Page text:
This wonder of the nature is located in the southwest corner of Chania. It is something between an island and a peninsula, because in order to reach it you have to walk in the water. It is a place of distinctive natural beauty and a Natura protected area. Elafonissi is well known as a special and exotic place due to the small islets, with the very fine white sand that becomes pink in several areas and the lagoon with turquoise shallow waters. The famous pink sand comes from the dust of shattered seashells. As you approach, the road is downhill and the area becomes visible from a distance, like an oasis in a desert. You will see blue and turquoise sea colors, white, pink sand, and scattered cedars.
The famous lagoon of Balos is located about 56 km northwest of Chania and 17 km northwest of Kissamos. It is a shallow sandy beach formed between Gramvousa peninsula and the smaller cape of Tigani, under the imposing mountain of Geroskinou. Balos is definitely the most photographed beach of Crete, a very favorite theme of all tourist guides in Greece. It is famous for its turquoise waters, wild natural beauty and exquisite exotic scenery. Balos has white sand and exotic white, deep blue-green and turquoise waters. The sea is very shallow and warm, ideal destination for young children as well. In many areas, the sand has a lovely pink color, coming from the shattered seashells. Beyond the rocks, the waters are deeper and cooler, ideal for diving. Like the surrounding area, Balos is part of the Natura protection program, with rare species of flora and fauna.
On the northwest side of the Venetian harbor of Chania, the Venetians built the Revellino del Porto, a fortification project to protect the harbor. Its construction began approximately in the middle of the 16th century and completed just a few years before the city has fallen under the Turkish occupation in 1645. In case of siege, a thick chain was closing the port from Firka to the base of the lighthouse on the other end of the port’s entrance. The Venetians called the fortress Revellino while the Turks used it mainly as barracks, which in Turkish called firka. Inside the site was formed with appropriate buildings in barracks and warehouses of war material. It was also the seat of the military commander of the city. In the middle of the courtyard, there is a large vaulted pool that gathered the rainwater of the roofs. The northern side of Revellino occupies the complex of six consecutive dome in which there were the large casemates, one in each dome, specially designed so that the gunfire covers the entrance to the harbor.
For over 5 centuries, the lighthouse of the old harbor of Chania stands proudly overseeing the area. The lighthouse has become a recognition landmark of Chania all over the world. Its history is connected with the history of the harbor. In 1212 AD the Venetians conquered all of Crete and they decided to build a new city on ancient Kydonia (present-day Chania). The port is not all natural. Its construction begun between 1320 and 1356 BC and the work continued for the next 200 years. That is the reason why the lighthouse was constructed in a different form from today. From 1645 until 1830 Crete was under the Turkish occupation. They did not use the harbor of Chania but that of Souda. So over the years, the lighthouse started decaying because no one was looking after its maintenance. In 1830 the English gave Crete to the Egyptians. Then a lot of public works took place. The lighthouse was repaired on its original base. But the new lighthouse is different from the old one; it looks more like a minaret. It has an internal staircase leading to a balcony with a glass turret. Recent researches that have taken place in order to replace the lighthouse, have shown that the base of the lighthouse, which is Venetian, is separated from the rest of the lighthouse by a wooden grille.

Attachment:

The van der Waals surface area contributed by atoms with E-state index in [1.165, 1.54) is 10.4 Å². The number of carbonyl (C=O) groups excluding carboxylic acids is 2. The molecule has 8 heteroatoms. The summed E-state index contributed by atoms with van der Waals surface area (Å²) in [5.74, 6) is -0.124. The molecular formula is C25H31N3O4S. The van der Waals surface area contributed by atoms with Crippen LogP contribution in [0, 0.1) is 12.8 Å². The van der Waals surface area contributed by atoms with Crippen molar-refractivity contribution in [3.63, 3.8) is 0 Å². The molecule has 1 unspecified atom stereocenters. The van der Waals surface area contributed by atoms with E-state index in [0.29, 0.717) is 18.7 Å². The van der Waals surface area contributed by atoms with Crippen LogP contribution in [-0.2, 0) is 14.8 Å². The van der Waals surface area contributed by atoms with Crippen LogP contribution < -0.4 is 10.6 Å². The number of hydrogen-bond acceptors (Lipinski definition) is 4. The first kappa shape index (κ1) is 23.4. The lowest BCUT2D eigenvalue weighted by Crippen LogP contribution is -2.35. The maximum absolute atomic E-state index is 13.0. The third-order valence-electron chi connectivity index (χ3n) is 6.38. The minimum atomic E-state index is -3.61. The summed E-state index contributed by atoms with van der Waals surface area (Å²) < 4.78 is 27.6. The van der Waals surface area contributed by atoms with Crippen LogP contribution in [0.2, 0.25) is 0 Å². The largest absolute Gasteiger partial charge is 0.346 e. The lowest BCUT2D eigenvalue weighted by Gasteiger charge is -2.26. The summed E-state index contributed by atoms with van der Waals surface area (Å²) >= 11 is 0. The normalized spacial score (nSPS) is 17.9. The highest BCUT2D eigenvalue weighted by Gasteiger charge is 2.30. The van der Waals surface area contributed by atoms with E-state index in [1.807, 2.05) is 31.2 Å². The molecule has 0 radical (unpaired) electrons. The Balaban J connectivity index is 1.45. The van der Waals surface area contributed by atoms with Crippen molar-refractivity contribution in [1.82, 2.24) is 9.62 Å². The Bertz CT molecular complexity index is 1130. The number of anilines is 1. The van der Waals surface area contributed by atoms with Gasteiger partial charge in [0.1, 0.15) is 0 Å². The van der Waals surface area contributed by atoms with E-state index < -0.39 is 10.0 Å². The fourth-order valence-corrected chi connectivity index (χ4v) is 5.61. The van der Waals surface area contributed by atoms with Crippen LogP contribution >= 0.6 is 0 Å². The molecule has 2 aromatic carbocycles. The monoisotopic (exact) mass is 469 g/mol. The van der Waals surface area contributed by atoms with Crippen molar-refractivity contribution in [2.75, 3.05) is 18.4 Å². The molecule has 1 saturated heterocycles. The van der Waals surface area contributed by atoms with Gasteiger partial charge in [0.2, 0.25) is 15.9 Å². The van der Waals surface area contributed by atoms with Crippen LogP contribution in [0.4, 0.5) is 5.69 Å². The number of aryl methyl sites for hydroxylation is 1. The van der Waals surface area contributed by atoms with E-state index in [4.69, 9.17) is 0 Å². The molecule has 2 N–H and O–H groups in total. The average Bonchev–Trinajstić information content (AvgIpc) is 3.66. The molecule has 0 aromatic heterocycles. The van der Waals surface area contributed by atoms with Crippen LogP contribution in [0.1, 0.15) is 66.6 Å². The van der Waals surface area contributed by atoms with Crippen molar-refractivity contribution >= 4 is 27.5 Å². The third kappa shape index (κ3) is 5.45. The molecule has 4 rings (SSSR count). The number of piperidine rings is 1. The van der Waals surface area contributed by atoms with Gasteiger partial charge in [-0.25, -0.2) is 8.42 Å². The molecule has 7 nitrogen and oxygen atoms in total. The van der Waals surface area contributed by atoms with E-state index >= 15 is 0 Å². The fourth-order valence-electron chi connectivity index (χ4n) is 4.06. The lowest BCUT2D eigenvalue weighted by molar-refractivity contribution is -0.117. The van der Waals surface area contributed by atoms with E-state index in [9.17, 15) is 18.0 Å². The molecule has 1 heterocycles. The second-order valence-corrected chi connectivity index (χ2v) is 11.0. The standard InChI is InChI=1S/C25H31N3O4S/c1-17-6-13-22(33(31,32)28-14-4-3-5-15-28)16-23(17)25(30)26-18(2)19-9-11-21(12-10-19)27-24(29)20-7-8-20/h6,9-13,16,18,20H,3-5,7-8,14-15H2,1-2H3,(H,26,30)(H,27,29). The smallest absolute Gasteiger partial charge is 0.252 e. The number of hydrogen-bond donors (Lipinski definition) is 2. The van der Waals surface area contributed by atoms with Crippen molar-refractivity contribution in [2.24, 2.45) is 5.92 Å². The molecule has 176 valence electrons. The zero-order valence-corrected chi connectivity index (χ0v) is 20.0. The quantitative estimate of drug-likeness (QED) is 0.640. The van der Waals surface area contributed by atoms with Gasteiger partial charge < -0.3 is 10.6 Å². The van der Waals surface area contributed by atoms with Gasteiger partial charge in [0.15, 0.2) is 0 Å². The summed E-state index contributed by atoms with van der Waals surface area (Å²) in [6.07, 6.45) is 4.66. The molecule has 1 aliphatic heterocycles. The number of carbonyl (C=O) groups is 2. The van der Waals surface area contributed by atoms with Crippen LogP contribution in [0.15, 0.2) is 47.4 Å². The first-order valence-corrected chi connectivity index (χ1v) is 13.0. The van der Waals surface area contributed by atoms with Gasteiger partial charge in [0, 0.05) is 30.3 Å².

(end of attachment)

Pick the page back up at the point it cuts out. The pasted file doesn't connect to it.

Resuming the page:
The enchanting beach of Falassarna is 59 km west of Chania and 17 km west of Kissamos, in the western part of the Gramvousa Peninsula. At the northern end of the beach there are ruins of the Greco-Roman city of Falassarna. Falassarna is one of the most famous beaches of Greece, as it has been awarded in the past as the best beach of Crete and one of the 10 best beaches in Europe. It extends to a very large area and consists essentially of 5 consecutive beaches, with the two most central being the most beloved.
The sand is light, giving the water a tropical color. Indeed, if you are lucky and come a day that does not blow from the west, something a bit rare in Western Crete in the summer, you will be enchanted by the sea and its blue-green waters. The main beach of Falassarna is called Pachia Ammos and it is an exotic wide sandy beach with a length of 1 km. There are umbrellas and few refreshments that you can buy.
The Municipal Market is located in the center of Chania at the place where used to be the main bastion of the fortifications on Venetian domination. By the middle and end of the 19th century, here was the edge of the city. A variety of different shops had been flourishing in the area, like butcher shops, fish shops, vegetable shops, haystacks, etc. As we would say in modern terms, here was the open-air folk market where the villagers brought their products to sell them.
The image they presented was not very appealing, hence the municipality of Chania decided in 1908 to spruce up the area by building a municipal market. Designed by the local engineer Drandakis, following the model of the Marseilles covered market, the construction of the cross shaped building began in 1911.
The municipal market was built where the Venetian bastion Piatta Forma was located. Of course, this was preceded by the demolition of a large part of the Venetian walls as part of the modernization and development of the city. The measures for the protection of Byzantine and Venetian fortifications were introduced much later in the 1960s.
The Municipal Market was inaugurated in 1913 by Eleftherios Venizelos. It has the shape of a cross and has four doors, one in each wing, closing to provide security to the shops housed here. It is an architectural gem for Chania and is one of the most impressive buildings in the Balkan space.